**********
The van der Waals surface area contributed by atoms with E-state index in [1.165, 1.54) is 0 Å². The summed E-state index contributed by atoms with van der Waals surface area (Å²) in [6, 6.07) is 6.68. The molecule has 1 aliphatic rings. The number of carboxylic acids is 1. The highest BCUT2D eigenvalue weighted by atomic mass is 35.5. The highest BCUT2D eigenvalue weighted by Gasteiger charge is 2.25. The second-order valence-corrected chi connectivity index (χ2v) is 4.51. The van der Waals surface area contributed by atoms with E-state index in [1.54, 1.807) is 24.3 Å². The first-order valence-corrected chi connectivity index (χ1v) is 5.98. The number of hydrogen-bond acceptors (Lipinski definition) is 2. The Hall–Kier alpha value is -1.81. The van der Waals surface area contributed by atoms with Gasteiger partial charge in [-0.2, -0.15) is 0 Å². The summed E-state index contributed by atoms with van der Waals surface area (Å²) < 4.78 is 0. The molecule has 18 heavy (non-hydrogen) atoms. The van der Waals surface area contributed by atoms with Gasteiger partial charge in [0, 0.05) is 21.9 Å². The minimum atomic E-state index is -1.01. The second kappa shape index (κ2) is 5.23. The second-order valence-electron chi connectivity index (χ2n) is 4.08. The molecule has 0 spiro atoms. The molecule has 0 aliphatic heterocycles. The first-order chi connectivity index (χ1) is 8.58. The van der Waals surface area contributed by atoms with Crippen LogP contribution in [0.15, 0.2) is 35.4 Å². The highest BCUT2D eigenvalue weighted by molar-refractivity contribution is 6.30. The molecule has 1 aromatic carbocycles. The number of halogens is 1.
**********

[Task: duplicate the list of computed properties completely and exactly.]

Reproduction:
The van der Waals surface area contributed by atoms with E-state index in [1.165, 1.54) is 0 Å². The summed E-state index contributed by atoms with van der Waals surface area (Å²) in [6, 6.07) is 6.68. The molecule has 1 aliphatic rings. The number of carboxylic acids is 1. The highest BCUT2D eigenvalue weighted by atomic mass is 35.5. The highest BCUT2D eigenvalue weighted by Gasteiger charge is 2.25. The second-order valence-corrected chi connectivity index (χ2v) is 4.51. The van der Waals surface area contributed by atoms with E-state index in [1.54, 1.807) is 24.3 Å². The first-order valence-corrected chi connectivity index (χ1v) is 5.98. The number of hydrogen-bond acceptors (Lipinski definition) is 2. The Hall–Kier alpha value is -1.81. The van der Waals surface area contributed by atoms with Gasteiger partial charge in [-0.2, -0.15) is 0 Å². The summed E-state index contributed by atoms with van der Waals surface area (Å²) < 4.78 is 0. The molecule has 18 heavy (non-hydrogen) atoms. The van der Waals surface area contributed by atoms with Gasteiger partial charge in [0, 0.05) is 21.9 Å². The minimum atomic E-state index is -1.01. The second kappa shape index (κ2) is 5.23. The second-order valence-electron chi connectivity index (χ2n) is 4.08. The molecule has 0 spiro atoms. The molecule has 0 aliphatic heterocycles. The first-order chi connectivity index (χ1) is 8.58. The van der Waals surface area contributed by atoms with Crippen LogP contribution in [0.15, 0.2) is 35.4 Å². The highest BCUT2D eigenvalue weighted by molar-refractivity contribution is 6.30. The molecule has 1 aromatic carbocycles. The number of halogens is 1.